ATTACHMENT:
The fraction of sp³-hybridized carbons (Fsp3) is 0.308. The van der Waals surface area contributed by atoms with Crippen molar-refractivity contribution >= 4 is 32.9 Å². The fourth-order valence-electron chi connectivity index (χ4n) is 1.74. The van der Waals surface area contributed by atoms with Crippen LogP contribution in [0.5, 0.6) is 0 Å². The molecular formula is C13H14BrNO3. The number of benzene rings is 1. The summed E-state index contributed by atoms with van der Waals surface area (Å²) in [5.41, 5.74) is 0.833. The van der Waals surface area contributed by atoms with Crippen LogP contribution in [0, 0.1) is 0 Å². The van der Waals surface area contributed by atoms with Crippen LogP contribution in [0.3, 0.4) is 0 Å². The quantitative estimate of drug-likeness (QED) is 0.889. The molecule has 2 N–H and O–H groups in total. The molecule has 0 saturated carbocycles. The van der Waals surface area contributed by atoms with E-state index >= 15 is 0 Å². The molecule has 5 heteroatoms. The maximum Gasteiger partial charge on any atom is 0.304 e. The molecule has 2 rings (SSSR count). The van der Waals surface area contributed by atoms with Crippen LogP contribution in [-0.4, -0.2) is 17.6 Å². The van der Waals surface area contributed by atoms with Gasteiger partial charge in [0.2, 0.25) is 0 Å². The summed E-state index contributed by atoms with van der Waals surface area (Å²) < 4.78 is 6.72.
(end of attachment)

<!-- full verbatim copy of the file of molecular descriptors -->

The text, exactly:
The fraction of sp³-hybridized carbons (Fsp3) is 0.308. The van der Waals surface area contributed by atoms with Crippen molar-refractivity contribution >= 4 is 32.9 Å². The fourth-order valence-electron chi connectivity index (χ4n) is 1.74. The van der Waals surface area contributed by atoms with Crippen LogP contribution in [0.5, 0.6) is 0 Å². The molecular formula is C13H14BrNO3. The number of benzene rings is 1. The summed E-state index contributed by atoms with van der Waals surface area (Å²) in [5.41, 5.74) is 0.833. The van der Waals surface area contributed by atoms with Crippen LogP contribution in [0, 0.1) is 0 Å². The van der Waals surface area contributed by atoms with Crippen LogP contribution in [0.3, 0.4) is 0 Å². The quantitative estimate of drug-likeness (QED) is 0.889. The molecule has 2 N–H and O–H groups in total. The molecule has 0 saturated carbocycles. The van der Waals surface area contributed by atoms with E-state index >= 15 is 0 Å². The molecule has 5 heteroatoms. The maximum Gasteiger partial charge on any atom is 0.304 e. The molecule has 2 rings (SSSR count). The van der Waals surface area contributed by atoms with Crippen LogP contribution in [-0.4, -0.2) is 17.6 Å². The van der Waals surface area contributed by atoms with Gasteiger partial charge in [0.2, 0.25) is 0 Å². The summed E-state index contributed by atoms with van der Waals surface area (Å²) < 4.78 is 6.72.